Fairness als neue Arbeitgeberpflicht

Arbeitgeber sehen sich in Deutschland mit einer neuen Rechtspflicht konfrontiert: Laut Bundesarbeitsgericht müssen Verträge mit Arbeitnehmern „fair verhandelt“ werden, um wirksam zu sein.

Im entschiedenen Fall hatte eine Reinigungskraft in ihrer Privatwohnung einen Aufhebungsvertrag mit ihrem Arbeitgeber abgeschlossen – darin wurde die sofortige Beendigung ihres Arbeitsverhältnisses ohne Zahlung einer Abfindung vereinbart. Im Nachhinein focht die Arbeitnehmerin den Vertrag wegen Irrtums, arglistiger Täuschung und widerrechtlicher Drohung an und widerrief ihn hilfsweise zusätzlich. Sie gab an, an dem Tag krank gewesen zu sein und den Vertrag unter Druck unterzeichnet zu haben. Tatsächlich hielt die Vereinbarung vor dem Bundesarbeitsgericht nicht (Az.: 6 AZR 75/18).

Zwar verwarfen die Richter in ihrer Entscheidung sämtliche Argumente der Klägerin – weder habe sie Widerrufsrecht, weil der Vertrag außerhalb der Geschäftsräume des Arbeitgebers geschlossen worden sei, noch habe ein Grund zur Anfechtung des Vertrages bestanden. Dadurch erhalten Arbeitgeber nun die Sicherheit, dass in arbeitsrechtliche Verträge kein Haustürgeschäft hineininterpretiert werden könne. Gleichwohl, so das Bundesarbeitsgericht weiter, sei der Vertrag voraussichtlich nicht wirksam. Die Vorinstanz müsse prüfen, ob beim Abschluss des Aufhebungsvertrags „das Gebot fairen Verhandelns“ beachtet worden sei.

Mit der Entscheidung haben die Erfurter Richter eine neue Möglichkeit geschaffen, arbeitsrechtliche Verträge in Frage zu stellen. Die Pflicht zu fairem Verhandeln wurde im Arbeitsrecht bislang noch nie zur Begründung herangezogen. Durch die neue Argumentation wird ein – zwangsläufig subjektives – Fairness-Empfinden zum Gradmesser für die Wirksamkeit eines Vertragsabschlusses.

Schon bisher konnte das Ausnutzen einer psychischen Drucksituation einen Vertrag angreifbar machen – aber nur, wenn es dabei zu einer widerrechtlichen Drohung kam, die im vorliegenden Fall jedoch gerade verneint wurde. Mit seiner Entscheidung geht das Bundesarbeitsgericht über das bisherige Verbot unzulässiger Verhaltensweisen hinaus und fordert für die Wirksamkeit von Verträgen nun die aktive Einhaltung des Gebots fairen Verhandelns.

Ein solches allgemeines Fairnessgebot führt zu erheblicher Rechtsunsicherheit, da „Fairness“ stets eine Frage der Perspektive ist. Jeder Verhandler weiß, dass es keinen objektiven Fairness-Begriff gibt. Es muss deshalb gehofft werden, dass die – noch ausstehende – Urteilsbegründung in den Details für mehr Klarheit sorgt.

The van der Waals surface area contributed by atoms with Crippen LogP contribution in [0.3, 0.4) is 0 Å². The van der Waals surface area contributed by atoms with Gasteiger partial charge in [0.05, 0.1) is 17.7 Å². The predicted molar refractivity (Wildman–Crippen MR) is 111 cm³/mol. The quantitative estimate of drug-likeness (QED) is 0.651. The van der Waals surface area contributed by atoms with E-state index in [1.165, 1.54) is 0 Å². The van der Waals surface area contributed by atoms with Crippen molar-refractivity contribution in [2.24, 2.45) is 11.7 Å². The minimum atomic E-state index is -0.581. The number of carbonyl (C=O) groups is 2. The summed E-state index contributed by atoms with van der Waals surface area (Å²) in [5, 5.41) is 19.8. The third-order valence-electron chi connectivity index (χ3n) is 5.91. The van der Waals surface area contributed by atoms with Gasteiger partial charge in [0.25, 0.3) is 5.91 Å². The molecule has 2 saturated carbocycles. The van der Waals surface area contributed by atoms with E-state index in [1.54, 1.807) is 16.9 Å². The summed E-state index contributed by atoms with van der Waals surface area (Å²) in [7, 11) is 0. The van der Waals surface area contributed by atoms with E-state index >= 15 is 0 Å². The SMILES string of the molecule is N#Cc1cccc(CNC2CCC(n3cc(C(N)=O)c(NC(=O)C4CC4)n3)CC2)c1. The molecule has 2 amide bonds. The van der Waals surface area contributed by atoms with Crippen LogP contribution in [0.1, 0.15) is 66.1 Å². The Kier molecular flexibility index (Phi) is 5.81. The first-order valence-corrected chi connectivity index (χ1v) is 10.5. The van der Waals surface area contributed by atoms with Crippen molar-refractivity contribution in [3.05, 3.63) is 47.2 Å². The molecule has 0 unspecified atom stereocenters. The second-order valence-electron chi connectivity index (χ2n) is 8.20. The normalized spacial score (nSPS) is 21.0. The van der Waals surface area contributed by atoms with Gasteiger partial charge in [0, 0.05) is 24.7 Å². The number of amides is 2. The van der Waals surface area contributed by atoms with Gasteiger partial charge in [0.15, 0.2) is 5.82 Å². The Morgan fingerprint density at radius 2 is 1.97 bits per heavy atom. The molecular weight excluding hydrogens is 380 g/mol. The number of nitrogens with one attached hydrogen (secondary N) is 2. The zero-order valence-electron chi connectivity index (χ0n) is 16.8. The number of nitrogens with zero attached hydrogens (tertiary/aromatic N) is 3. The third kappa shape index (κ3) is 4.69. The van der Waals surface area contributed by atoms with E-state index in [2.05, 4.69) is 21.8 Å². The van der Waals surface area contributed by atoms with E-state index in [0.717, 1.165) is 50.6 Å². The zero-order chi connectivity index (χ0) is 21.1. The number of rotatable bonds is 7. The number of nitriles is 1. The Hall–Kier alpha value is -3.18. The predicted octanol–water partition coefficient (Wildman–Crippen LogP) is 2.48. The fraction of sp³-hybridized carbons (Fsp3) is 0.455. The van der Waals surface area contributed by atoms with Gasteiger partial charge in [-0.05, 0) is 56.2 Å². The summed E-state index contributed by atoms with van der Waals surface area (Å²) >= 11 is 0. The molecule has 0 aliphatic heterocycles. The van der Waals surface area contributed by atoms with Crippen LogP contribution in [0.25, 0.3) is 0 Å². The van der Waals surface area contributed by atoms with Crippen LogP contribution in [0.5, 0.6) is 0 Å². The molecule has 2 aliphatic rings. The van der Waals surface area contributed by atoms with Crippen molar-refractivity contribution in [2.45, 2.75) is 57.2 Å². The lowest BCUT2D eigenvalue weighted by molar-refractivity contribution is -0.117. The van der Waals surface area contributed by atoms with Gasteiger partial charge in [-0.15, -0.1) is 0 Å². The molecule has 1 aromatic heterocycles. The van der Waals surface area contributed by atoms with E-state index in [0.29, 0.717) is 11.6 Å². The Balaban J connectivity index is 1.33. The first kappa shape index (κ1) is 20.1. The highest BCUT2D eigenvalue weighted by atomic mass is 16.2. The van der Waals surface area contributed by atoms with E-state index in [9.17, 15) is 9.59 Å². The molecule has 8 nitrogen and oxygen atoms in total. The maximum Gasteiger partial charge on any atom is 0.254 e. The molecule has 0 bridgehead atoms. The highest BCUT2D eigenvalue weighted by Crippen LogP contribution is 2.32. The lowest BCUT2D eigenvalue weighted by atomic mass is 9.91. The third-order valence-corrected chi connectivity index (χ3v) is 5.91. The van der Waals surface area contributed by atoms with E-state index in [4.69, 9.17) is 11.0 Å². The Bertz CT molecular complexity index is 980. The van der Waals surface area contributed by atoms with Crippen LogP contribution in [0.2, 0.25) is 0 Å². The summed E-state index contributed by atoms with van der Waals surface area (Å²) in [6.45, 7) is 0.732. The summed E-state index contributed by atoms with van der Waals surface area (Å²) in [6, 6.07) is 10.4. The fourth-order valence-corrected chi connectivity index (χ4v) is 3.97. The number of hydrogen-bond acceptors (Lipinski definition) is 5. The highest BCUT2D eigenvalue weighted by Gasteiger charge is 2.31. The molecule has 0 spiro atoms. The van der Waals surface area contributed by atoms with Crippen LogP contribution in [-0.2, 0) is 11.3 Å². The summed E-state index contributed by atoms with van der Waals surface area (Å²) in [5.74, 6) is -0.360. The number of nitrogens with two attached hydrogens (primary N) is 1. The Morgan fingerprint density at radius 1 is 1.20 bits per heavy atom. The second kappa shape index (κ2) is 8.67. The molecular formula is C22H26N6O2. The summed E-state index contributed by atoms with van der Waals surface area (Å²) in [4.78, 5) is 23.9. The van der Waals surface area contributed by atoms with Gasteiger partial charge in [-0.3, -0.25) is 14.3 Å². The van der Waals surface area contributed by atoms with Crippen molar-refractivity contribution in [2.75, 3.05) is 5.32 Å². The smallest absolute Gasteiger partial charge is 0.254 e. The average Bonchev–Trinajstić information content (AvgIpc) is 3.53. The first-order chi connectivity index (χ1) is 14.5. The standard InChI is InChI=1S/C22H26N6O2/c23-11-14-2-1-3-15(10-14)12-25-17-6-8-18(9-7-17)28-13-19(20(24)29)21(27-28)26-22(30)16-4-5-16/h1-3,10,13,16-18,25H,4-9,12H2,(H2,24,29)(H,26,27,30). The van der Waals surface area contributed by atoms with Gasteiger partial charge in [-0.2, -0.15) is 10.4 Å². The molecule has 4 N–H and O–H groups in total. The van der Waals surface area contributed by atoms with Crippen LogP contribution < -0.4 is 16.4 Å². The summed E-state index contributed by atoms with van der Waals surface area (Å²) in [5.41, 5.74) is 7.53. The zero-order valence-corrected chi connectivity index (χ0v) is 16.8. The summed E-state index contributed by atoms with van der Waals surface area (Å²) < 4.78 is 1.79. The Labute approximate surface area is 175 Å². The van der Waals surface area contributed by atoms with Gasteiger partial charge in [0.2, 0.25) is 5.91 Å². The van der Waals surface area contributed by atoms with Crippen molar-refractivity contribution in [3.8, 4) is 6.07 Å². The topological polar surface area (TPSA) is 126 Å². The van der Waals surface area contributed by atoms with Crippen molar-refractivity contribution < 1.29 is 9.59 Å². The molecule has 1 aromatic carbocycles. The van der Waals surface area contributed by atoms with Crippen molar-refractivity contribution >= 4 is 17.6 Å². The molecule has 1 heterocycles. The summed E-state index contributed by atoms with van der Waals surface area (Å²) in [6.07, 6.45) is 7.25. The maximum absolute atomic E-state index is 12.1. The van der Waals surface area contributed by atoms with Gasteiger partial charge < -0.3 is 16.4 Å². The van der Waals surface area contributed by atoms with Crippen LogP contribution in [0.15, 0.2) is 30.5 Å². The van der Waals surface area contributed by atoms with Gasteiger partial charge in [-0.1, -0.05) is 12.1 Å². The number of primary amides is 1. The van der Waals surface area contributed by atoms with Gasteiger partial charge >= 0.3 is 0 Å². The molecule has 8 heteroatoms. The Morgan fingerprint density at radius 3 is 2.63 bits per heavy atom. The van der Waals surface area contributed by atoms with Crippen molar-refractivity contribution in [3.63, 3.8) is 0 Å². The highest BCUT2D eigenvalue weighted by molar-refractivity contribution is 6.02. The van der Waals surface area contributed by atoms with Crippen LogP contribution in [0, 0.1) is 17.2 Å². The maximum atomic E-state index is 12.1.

Generalanwalt am EuGH fordert allgemeine Arbeitszeiterfassung

Nach den Schlussanträgen des Generalanwalts am Europäischen Gerichtshof (EuGH) sollen Unternehmen künftig verpflichtet sein, ein System zur Erfassung der täglichen Arbeitszeit ihrer Mitarbeiter einzuführen (Schlussanträge v. 31.01.2019, Az. C-55/18). Die dabei gemeinte Arbeitszeit umfasst den Zeitraum der tatsächlichen Verrichtung der Arbeitsleistung ohne Ruhepausen.

Schon jetzt müssen Unternehmen aufgrund des Arbeitszeitgesetzes jede Arbeitszeit erfassen, die die regelmäßig zulässige werktägliche Arbeitszeit der Mitarbeiter von acht Stunden überschreitet oder auf Sonn- und Feiertage entfällt (§ 16 Abs. 2 Arbeitszeitgesetz); andernfalls droht eine Geldbuße von bis zu 15.000 Euro. Dagegen sind Unternehmen in Deutschland nicht generell verpflichtet, die werktägliche Arbeitszeit von acht Stunden oder weniger zu dokumentieren.

In einem aktuellen Fall des EuGH (“Federación de Servicios de Comisiones Obreras (CCOO) gegen Deutsche Bank SAE” (C‑55/18)) verlangt die spanische Gewerkschaft CCOO nun festzustellen, dass die Deutsche Bank ein generelles Arbeitszeiterfassungssystem einführen müsse, um die Überprüfung der Einhaltung der vereinbarten Arbeitszeit zu ermöglichen. Dazu verpflichte auch die Charta der Grundrechte der EU sowie die EU-Arbeitszeitrichtlinie.

Der EuGH-Generalanwalts schloss sich in seinen Schlussanträgen dieser Auffassung an und sieht eine generelle Arbeitszeiterfassung als unabdingbare Voraussetzung für die Überprüfbarkeit der Einhaltung von Arbeitszeitregeln. Nationale Rechtsvorschriften, die eine solche Verpflichtung nicht vorsehen, seien unionsrechtswidrig und dürften nicht mehr angewendet werden. Vielmehr müssten die entsprechenden Mitgliedstaaten der EU eine gesetzliche Regelung schaffen, durch die Unternehmen zur Einführung eines Systems zur Erfassung der täglichen effektiven Arbeitszeit verpflichtet werden.

Wenn der EuGH den Schlussanträgen des Generalanwalts folgt, müssen Unternehmen umfassende Arbeitszeiterfassungssysteme einführen oder bestehende Systeme so erweitern, dass die arbeitsschutzrechtliche Arbeitszeit umfassend dokumentiert wird. Ein etwaig existierender Betriebsrat ist hierbei zu beteiligen.

La nouvelle Loi sur l’équité salariale s’en vient

L’équité salariale occupe une place importante dans l’actualité québécoise et canadienne depuis plusieurs mois. En effet, une importante saga judiciaire s’est terminée en mai 2018 lorsque la Cour suprême a décidé qu’une loi sur l’équité salariale, adoptée par une législature provinciale ou fédérale, ne pouvait refuser aux femmes l’accès à des ajustements rétroactifs en cas de discrimination salariale. Du coup, certaines dispositions de la Loi sur l’équité salariale (LÉS) québécoise étaient déclarées inconstitutionnelles.